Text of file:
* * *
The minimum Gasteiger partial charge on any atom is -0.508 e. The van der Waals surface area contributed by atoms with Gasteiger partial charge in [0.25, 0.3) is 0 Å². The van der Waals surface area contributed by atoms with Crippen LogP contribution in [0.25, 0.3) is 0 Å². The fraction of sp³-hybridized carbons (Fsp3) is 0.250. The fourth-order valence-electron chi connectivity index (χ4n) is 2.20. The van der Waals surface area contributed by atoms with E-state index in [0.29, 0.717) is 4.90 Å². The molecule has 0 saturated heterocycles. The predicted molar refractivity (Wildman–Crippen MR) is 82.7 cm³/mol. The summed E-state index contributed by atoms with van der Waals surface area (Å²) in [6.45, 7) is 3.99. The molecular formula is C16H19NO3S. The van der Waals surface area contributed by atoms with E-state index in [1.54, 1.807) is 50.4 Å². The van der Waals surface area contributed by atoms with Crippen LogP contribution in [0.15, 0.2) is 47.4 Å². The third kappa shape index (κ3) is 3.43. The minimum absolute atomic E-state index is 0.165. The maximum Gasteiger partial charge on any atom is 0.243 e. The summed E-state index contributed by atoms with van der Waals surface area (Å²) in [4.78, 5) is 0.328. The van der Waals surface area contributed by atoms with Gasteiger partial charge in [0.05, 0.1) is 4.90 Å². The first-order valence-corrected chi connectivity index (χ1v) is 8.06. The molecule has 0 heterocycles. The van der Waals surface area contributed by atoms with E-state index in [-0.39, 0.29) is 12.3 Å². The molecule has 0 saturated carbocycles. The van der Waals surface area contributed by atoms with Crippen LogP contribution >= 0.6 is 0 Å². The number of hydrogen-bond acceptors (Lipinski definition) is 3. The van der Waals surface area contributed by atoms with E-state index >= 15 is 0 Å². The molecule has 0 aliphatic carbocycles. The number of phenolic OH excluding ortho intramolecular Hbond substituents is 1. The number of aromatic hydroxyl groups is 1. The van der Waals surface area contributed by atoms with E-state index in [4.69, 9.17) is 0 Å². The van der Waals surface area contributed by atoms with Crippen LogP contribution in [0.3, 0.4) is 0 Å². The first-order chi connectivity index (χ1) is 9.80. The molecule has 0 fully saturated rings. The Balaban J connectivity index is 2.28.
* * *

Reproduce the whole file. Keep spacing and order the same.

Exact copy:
The minimum Gasteiger partial charge on any atom is -0.508 e. The van der Waals surface area contributed by atoms with Gasteiger partial charge in [0.25, 0.3) is 0 Å². The van der Waals surface area contributed by atoms with Crippen LogP contribution in [0.25, 0.3) is 0 Å². The fraction of sp³-hybridized carbons (Fsp3) is 0.250. The fourth-order valence-electron chi connectivity index (χ4n) is 2.20. The van der Waals surface area contributed by atoms with E-state index in [0.29, 0.717) is 4.90 Å². The molecule has 0 saturated heterocycles. The predicted molar refractivity (Wildman–Crippen MR) is 82.7 cm³/mol. The summed E-state index contributed by atoms with van der Waals surface area (Å²) in [6.45, 7) is 3.99. The molecular formula is C16H19NO3S. The van der Waals surface area contributed by atoms with E-state index in [1.54, 1.807) is 50.4 Å². The van der Waals surface area contributed by atoms with Crippen LogP contribution in [0.15, 0.2) is 47.4 Å². The third kappa shape index (κ3) is 3.43. The minimum absolute atomic E-state index is 0.165. The maximum Gasteiger partial charge on any atom is 0.243 e. The summed E-state index contributed by atoms with van der Waals surface area (Å²) in [4.78, 5) is 0.328. The van der Waals surface area contributed by atoms with Gasteiger partial charge in [0.05, 0.1) is 4.90 Å². The first-order valence-corrected chi connectivity index (χ1v) is 8.06. The molecule has 0 heterocycles. The van der Waals surface area contributed by atoms with E-state index in [-0.39, 0.29) is 12.3 Å². The molecule has 0 saturated carbocycles. The van der Waals surface area contributed by atoms with Crippen LogP contribution >= 0.6 is 0 Å². The number of hydrogen-bond acceptors (Lipinski definition) is 3. The van der Waals surface area contributed by atoms with E-state index >= 15 is 0 Å². The molecule has 0 aliphatic carbocycles. The number of phenolic OH excluding ortho intramolecular Hbond substituents is 1. The number of aromatic hydroxyl groups is 1. The van der Waals surface area contributed by atoms with E-state index in [4.69, 9.17) is 0 Å². The van der Waals surface area contributed by atoms with Crippen LogP contribution in [0.3, 0.4) is 0 Å². The first-order chi connectivity index (χ1) is 9.80. The molecule has 0 fully saturated rings. The Balaban J connectivity index is 2.28.